As my time here winds down, I will miss the opportunity to officiate sand volleyball matches. It has definitely helped me develop more patience, my communication skills, my character, and control my emotions. Once again, another positive outlook on life that has happened to me while in prison.




love you forever

When you scraped a knee or got hurt as a kid, who did you run to? When you were sick, who did you turn to for sympathy? When you were hungry and needed something to eat or clothes that needed to be washed, who did you ask? Who is the first person you would say Hi to if you made it in front of a television camera? If you haven’t guessed it by now, the answer for all of these questions is “Mom.”

How important are Moms? In my opinion they are one of the most important people on the face of the earth. Everyone needs a Mom. They are the nurturers, caretakers, and caregivers of the family. The Moms I know, including my Mom, give 110% when it comes to being a Mom. They will do anything for their family and make incredible sacrifices. We all have a Mom or have had a Mom. Most of us know our mothers pretty well. From day one they have been with us every step of the way. Their love is unconditional, and cannot be denied.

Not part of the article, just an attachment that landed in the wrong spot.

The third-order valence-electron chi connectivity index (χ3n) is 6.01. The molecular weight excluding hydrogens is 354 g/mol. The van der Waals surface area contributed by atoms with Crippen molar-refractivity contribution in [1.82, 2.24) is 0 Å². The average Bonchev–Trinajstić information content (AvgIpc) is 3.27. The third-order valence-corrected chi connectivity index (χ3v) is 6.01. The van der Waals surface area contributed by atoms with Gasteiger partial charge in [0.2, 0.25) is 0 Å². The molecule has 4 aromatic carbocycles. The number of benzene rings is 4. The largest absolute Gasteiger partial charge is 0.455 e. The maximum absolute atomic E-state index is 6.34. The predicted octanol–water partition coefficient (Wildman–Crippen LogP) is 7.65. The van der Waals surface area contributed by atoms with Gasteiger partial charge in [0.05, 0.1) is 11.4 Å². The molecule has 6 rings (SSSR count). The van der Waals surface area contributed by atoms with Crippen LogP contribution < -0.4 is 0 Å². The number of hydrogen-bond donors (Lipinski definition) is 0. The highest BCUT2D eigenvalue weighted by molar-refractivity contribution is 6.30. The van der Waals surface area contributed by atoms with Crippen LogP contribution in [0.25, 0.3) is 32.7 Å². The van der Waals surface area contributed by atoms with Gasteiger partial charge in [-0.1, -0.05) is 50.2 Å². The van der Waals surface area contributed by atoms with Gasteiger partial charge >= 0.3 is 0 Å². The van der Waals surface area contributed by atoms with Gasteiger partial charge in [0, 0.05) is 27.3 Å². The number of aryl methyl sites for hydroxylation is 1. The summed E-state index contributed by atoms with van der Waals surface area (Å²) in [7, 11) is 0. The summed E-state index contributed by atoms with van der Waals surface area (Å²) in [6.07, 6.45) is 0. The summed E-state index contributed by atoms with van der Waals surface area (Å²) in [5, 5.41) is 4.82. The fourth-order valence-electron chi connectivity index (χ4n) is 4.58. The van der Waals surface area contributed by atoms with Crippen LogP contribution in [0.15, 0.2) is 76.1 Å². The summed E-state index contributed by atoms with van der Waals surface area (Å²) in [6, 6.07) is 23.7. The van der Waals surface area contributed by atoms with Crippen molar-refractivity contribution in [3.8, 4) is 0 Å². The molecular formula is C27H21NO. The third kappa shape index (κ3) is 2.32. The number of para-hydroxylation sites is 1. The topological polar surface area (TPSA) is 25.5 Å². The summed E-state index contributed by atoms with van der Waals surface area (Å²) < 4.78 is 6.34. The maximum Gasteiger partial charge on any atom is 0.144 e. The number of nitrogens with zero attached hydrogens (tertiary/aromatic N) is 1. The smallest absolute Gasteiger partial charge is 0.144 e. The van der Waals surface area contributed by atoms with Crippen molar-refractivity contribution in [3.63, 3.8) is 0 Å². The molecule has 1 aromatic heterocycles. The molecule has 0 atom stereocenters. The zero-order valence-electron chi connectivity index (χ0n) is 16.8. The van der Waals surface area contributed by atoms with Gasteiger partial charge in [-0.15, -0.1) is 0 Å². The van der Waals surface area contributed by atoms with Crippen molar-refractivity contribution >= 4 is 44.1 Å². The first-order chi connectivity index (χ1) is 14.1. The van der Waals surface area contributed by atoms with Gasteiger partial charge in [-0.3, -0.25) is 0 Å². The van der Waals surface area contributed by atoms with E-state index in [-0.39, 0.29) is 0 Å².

I love my Mom very much. She has shown her love and support for me at all times, especially these last 6+ years while dealing with the judicial system and while I’ve been in prison. Was she disappointed in the choices I made that put me in prison? Absolutely! She was very hurt. But she forgave me, and continues to love me. It seems like she works non-stop in dealing with judges and attorneys in trying to get me released and back home. She never gives up, and won’t stop until I’m free. I’m very thankful and appreciative of her. I’ve never once heard her complain. If I ask her for help, she does it with open arms. A phrase she would pin up to each of our bulletin boards growing up was, “No matter how I’m acting on the outside, I keep loving you on the inside.” She is a leader, a role model, and an inspirer. I strive to be like her.